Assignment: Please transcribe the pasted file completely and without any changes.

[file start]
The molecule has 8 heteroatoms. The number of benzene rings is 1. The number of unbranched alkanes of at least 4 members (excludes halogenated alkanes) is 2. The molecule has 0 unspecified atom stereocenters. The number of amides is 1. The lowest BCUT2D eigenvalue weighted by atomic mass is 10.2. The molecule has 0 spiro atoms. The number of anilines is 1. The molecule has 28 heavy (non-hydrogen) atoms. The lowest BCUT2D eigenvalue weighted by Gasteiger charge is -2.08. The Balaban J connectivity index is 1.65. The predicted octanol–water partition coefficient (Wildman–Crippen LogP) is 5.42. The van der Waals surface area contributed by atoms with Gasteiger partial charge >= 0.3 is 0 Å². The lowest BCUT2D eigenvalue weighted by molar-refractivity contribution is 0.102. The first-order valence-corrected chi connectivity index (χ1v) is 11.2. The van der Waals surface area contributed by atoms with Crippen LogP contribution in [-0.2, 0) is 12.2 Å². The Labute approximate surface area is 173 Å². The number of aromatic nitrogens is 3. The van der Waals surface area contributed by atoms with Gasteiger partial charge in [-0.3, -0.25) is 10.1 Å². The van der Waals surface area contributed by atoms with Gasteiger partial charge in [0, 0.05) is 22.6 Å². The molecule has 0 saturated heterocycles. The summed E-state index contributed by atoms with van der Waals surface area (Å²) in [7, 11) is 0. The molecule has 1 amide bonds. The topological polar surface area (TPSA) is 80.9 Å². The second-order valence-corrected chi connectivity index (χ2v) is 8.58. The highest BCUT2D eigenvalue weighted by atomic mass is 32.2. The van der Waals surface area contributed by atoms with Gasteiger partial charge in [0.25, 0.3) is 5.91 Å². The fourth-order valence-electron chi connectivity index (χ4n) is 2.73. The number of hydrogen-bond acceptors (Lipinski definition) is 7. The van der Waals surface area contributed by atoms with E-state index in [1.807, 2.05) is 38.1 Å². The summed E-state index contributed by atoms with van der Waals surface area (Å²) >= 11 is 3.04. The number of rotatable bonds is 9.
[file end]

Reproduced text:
The molecule has 8 heteroatoms. The number of benzene rings is 1. The number of unbranched alkanes of at least 4 members (excludes halogenated alkanes) is 2. The molecule has 0 unspecified atom stereocenters. The number of amides is 1. The lowest BCUT2D eigenvalue weighted by atomic mass is 10.2. The molecule has 0 spiro atoms. The number of anilines is 1. The molecule has 28 heavy (non-hydrogen) atoms. The lowest BCUT2D eigenvalue weighted by Gasteiger charge is -2.08. The Balaban J connectivity index is 1.65. The predicted octanol–water partition coefficient (Wildman–Crippen LogP) is 5.42. The van der Waals surface area contributed by atoms with Gasteiger partial charge >= 0.3 is 0 Å². The lowest BCUT2D eigenvalue weighted by molar-refractivity contribution is 0.102. The first-order valence-corrected chi connectivity index (χ1v) is 11.2. The van der Waals surface area contributed by atoms with Crippen LogP contribution in [-0.2, 0) is 12.2 Å². The Labute approximate surface area is 173 Å². The number of aromatic nitrogens is 3. The van der Waals surface area contributed by atoms with Gasteiger partial charge in [-0.3, -0.25) is 10.1 Å². The van der Waals surface area contributed by atoms with Gasteiger partial charge in [0, 0.05) is 22.6 Å². The molecule has 0 saturated heterocycles. The summed E-state index contributed by atoms with van der Waals surface area (Å²) in [7, 11) is 0. The molecule has 1 amide bonds. The topological polar surface area (TPSA) is 80.9 Å². The second-order valence-corrected chi connectivity index (χ2v) is 8.58. The highest BCUT2D eigenvalue weighted by atomic mass is 32.2. The van der Waals surface area contributed by atoms with Gasteiger partial charge in [0.25, 0.3) is 5.91 Å². The fourth-order valence-electron chi connectivity index (χ4n) is 2.73. The number of hydrogen-bond acceptors (Lipinski definition) is 7. The van der Waals surface area contributed by atoms with E-state index in [1.807, 2.05) is 38.1 Å². The summed E-state index contributed by atoms with van der Waals surface area (Å²) >= 11 is 3.04. The number of rotatable bonds is 9.